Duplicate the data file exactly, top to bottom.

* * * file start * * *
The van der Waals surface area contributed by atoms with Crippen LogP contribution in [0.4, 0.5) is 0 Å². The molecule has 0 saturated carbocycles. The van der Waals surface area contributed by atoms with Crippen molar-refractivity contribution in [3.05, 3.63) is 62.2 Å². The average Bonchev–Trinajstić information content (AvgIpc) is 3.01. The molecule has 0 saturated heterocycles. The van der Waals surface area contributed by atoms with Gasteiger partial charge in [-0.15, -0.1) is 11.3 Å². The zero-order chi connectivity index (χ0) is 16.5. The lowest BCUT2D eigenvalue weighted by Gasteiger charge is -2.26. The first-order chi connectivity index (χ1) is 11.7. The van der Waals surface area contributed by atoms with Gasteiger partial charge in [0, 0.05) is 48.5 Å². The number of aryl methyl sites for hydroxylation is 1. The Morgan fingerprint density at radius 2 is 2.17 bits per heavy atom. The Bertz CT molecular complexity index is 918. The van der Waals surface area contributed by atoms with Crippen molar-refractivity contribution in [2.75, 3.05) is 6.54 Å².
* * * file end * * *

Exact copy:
The van der Waals surface area contributed by atoms with Crippen LogP contribution in [0.4, 0.5) is 0 Å². The molecule has 0 saturated carbocycles. The van der Waals surface area contributed by atoms with Crippen molar-refractivity contribution in [3.05, 3.63) is 62.2 Å². The average Bonchev–Trinajstić information content (AvgIpc) is 3.01. The molecule has 0 saturated heterocycles. The van der Waals surface area contributed by atoms with Gasteiger partial charge in [-0.15, -0.1) is 11.3 Å². The zero-order chi connectivity index (χ0) is 16.5. The lowest BCUT2D eigenvalue weighted by Gasteiger charge is -2.26. The first-order chi connectivity index (χ1) is 11.7. The van der Waals surface area contributed by atoms with Gasteiger partial charge in [0, 0.05) is 48.5 Å². The number of aryl methyl sites for hydroxylation is 1. The Morgan fingerprint density at radius 2 is 2.17 bits per heavy atom. The Bertz CT molecular complexity index is 918. The van der Waals surface area contributed by atoms with Crippen molar-refractivity contribution in [2.75, 3.05) is 6.54 Å².